Fall memory game:
These cards were found in the Spot section at Target (shout out to that area – it takes a lot of effort NOT to stroll through there every time I pass by) for just one dollar! What a steal. There are 12 pairs of cards related to Fall vocabulary – a bushel of apples, a bonfire, a scarecrow; you get the gist. These cards were created to be a memory game – you lay all the cards down and take turns trying to find the matches. As an SLP I can geek out on all the ways different speech and language skills can be addressed by playing this game, but if you have exhausted playing memory, you can use these cards for other reasons as well!
While these specific cards may not be available anymore, you can still take these ideas and use them with other matching games. Fall vocabulary cards are also available on Teachers Pay Teachers. The best thing about these activities is that they are flexible and customizable!
Your child may be working on some target speech sounds, and they are likely to be found on these cards (/b/ in football and /sh/ in bushel). Practicing the sounds can be more fun when they are themed!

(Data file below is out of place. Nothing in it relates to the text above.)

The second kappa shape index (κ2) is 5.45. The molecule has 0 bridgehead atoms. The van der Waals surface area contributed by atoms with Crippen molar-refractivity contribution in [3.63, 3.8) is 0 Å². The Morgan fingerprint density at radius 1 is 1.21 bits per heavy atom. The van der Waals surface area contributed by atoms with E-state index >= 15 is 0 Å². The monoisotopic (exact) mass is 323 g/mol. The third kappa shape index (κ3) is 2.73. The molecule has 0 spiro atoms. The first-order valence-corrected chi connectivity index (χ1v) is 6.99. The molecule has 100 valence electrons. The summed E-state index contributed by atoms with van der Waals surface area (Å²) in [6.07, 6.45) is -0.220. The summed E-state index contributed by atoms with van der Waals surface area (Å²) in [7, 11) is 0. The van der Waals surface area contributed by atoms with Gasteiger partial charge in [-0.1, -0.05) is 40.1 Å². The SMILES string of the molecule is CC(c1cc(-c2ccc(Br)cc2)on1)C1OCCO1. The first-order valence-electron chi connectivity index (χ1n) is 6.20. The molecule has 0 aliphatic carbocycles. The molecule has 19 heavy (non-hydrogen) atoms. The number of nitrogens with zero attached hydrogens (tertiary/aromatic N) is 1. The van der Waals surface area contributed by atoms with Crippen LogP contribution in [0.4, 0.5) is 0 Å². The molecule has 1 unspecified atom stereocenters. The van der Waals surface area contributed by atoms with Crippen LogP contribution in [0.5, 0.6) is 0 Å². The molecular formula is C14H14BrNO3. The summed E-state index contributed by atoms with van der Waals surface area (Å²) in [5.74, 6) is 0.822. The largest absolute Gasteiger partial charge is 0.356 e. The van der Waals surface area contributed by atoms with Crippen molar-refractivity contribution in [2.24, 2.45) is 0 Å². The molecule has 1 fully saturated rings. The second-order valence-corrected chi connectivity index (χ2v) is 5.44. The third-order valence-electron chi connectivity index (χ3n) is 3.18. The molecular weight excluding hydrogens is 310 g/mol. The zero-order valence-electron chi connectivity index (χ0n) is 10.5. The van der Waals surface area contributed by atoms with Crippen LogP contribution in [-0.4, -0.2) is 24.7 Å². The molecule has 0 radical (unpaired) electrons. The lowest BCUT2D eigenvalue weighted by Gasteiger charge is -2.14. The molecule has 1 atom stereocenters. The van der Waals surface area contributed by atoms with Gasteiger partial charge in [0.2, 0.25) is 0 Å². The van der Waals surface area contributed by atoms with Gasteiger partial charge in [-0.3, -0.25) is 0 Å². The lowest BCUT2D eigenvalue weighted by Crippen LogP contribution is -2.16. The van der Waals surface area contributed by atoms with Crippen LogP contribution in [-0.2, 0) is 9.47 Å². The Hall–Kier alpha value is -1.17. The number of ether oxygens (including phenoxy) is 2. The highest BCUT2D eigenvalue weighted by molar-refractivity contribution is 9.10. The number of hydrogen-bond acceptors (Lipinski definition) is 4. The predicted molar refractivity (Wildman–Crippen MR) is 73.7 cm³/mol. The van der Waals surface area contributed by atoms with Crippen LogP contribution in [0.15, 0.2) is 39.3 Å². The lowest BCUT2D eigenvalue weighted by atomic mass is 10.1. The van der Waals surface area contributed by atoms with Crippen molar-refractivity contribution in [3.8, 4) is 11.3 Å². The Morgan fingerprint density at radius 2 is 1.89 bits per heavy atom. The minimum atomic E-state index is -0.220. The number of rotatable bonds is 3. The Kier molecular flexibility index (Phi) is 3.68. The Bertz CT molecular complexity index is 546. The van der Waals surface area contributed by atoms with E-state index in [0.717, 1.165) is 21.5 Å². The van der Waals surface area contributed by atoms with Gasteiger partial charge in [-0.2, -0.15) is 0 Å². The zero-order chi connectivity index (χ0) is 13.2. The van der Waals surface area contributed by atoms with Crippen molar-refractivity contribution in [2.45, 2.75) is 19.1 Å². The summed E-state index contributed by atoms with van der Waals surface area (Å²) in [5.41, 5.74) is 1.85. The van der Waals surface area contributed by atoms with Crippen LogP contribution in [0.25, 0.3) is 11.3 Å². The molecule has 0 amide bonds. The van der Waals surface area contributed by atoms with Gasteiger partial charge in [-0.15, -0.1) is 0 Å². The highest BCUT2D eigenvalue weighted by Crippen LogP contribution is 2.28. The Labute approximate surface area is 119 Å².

You can give your child a few cards, then say “I’m looking for the Jack o Lantern. Do you have that card?” or “I’m looking for a card with something you can eat. Do you have a card with that?”
You can encourage your child to talk about/describe the cards they have. If they need support, you can ask specific questions, such as “What color do you see on your card? Is it big or is it small?”
Hide and seek:
Split the cards into two piles, with one of each kind in each group (e.g. the two scarecrows go into separate piles). Hide one pile of cards around the room, with different cards going in different spots. Pick a card from the remaining pile, and search around the room for the matching one.
Give your child cards and have them find the actual objects around your house, or where they could be found even if you don’t have them. For example, an apple would be found in the kitchen, a scarecrow would be found outside.
If your child has an AAC device, encourage them to find the words on the cards on their device. If able, they can form sentences describing the cards as well, or play the memory game with their device. They can say “yes” or “no” or “same” or “different” regarding the cards they picked up, indicate whose turn it is in the game, and declare who wins or loses.